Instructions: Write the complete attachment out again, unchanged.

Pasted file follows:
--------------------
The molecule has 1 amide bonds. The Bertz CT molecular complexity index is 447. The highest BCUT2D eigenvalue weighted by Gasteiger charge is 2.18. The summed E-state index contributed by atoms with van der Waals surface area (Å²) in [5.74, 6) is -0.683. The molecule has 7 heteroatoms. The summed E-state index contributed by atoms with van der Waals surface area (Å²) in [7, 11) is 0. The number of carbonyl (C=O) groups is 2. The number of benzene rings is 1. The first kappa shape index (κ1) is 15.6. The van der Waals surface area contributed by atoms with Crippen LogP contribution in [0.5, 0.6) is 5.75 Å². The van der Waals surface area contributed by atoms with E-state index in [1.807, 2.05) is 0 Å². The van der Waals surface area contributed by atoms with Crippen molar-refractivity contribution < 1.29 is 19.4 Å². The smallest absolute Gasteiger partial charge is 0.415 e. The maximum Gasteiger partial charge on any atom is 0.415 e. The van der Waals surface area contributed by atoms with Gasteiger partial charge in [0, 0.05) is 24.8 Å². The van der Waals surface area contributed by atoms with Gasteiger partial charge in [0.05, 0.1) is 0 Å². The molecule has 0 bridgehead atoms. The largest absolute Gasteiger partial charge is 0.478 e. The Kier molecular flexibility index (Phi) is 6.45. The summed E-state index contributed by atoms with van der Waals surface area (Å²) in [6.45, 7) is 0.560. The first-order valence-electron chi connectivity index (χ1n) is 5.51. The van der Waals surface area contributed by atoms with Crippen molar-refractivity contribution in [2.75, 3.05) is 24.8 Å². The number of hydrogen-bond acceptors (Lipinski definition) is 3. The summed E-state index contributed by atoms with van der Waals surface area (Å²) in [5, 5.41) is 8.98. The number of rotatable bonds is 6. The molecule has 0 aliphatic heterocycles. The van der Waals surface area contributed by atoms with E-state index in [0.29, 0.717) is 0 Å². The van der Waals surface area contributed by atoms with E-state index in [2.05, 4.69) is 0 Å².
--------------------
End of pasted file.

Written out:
The molecule has 1 amide bonds. The Bertz CT molecular complexity index is 447. The highest BCUT2D eigenvalue weighted by Gasteiger charge is 2.18. The summed E-state index contributed by atoms with van der Waals surface area (Å²) in [5.74, 6) is -0.683. The molecule has 7 heteroatoms. The summed E-state index contributed by atoms with van der Waals surface area (Å²) in [7, 11) is 0. The number of carbonyl (C=O) groups is 2. The number of benzene rings is 1. The first kappa shape index (κ1) is 15.6. The van der Waals surface area contributed by atoms with Crippen LogP contribution in [0.5, 0.6) is 5.75 Å². The van der Waals surface area contributed by atoms with E-state index in [1.807, 2.05) is 0 Å². The van der Waals surface area contributed by atoms with Crippen molar-refractivity contribution < 1.29 is 19.4 Å². The smallest absolute Gasteiger partial charge is 0.415 e. The maximum Gasteiger partial charge on any atom is 0.415 e. The van der Waals surface area contributed by atoms with Gasteiger partial charge in [0, 0.05) is 24.8 Å². The van der Waals surface area contributed by atoms with Gasteiger partial charge in [0.05, 0.1) is 0 Å². The molecule has 0 bridgehead atoms. The largest absolute Gasteiger partial charge is 0.478 e. The Kier molecular flexibility index (Phi) is 6.45. The summed E-state index contributed by atoms with van der Waals surface area (Å²) in [6.45, 7) is 0.560. The first-order valence-electron chi connectivity index (χ1n) is 5.51. The van der Waals surface area contributed by atoms with Crippen molar-refractivity contribution in [2.75, 3.05) is 24.8 Å². The number of hydrogen-bond acceptors (Lipinski definition) is 3. The summed E-state index contributed by atoms with van der Waals surface area (Å²) in [5, 5.41) is 8.98. The number of rotatable bonds is 6. The molecule has 0 aliphatic heterocycles. The van der Waals surface area contributed by atoms with E-state index in [0.29, 0.717) is 0 Å². The van der Waals surface area contributed by atoms with E-state index in [2.05, 4.69) is 0 Å².